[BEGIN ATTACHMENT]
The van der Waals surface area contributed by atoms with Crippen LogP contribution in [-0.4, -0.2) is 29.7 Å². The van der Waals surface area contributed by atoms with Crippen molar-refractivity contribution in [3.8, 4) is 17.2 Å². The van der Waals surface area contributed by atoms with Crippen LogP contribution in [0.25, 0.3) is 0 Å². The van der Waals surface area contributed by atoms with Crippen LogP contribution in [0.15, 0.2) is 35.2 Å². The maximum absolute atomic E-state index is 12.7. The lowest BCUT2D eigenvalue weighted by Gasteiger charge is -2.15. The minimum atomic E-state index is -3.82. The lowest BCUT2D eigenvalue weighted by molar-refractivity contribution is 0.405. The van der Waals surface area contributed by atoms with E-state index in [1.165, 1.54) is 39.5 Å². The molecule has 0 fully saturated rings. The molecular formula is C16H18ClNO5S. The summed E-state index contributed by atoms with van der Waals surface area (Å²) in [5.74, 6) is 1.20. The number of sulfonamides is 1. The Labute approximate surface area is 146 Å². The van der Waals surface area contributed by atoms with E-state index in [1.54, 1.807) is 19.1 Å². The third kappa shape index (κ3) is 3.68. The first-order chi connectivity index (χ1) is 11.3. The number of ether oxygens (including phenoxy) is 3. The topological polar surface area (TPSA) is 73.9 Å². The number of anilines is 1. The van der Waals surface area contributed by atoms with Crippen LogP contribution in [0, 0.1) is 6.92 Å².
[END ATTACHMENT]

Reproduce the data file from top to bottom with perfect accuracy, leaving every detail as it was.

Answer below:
The van der Waals surface area contributed by atoms with Crippen LogP contribution in [-0.4, -0.2) is 29.7 Å². The van der Waals surface area contributed by atoms with Crippen molar-refractivity contribution in [3.8, 4) is 17.2 Å². The van der Waals surface area contributed by atoms with Crippen LogP contribution in [0.25, 0.3) is 0 Å². The van der Waals surface area contributed by atoms with Crippen LogP contribution in [0.15, 0.2) is 35.2 Å². The maximum absolute atomic E-state index is 12.7. The lowest BCUT2D eigenvalue weighted by Gasteiger charge is -2.15. The minimum atomic E-state index is -3.82. The lowest BCUT2D eigenvalue weighted by molar-refractivity contribution is 0.405. The van der Waals surface area contributed by atoms with E-state index in [1.165, 1.54) is 39.5 Å². The molecule has 0 fully saturated rings. The molecular formula is C16H18ClNO5S. The summed E-state index contributed by atoms with van der Waals surface area (Å²) in [5.74, 6) is 1.20. The number of sulfonamides is 1. The Labute approximate surface area is 146 Å². The van der Waals surface area contributed by atoms with E-state index in [1.54, 1.807) is 19.1 Å². The third kappa shape index (κ3) is 3.68. The first-order chi connectivity index (χ1) is 11.3. The number of ether oxygens (including phenoxy) is 3. The topological polar surface area (TPSA) is 73.9 Å². The number of anilines is 1. The van der Waals surface area contributed by atoms with Crippen LogP contribution in [0, 0.1) is 6.92 Å².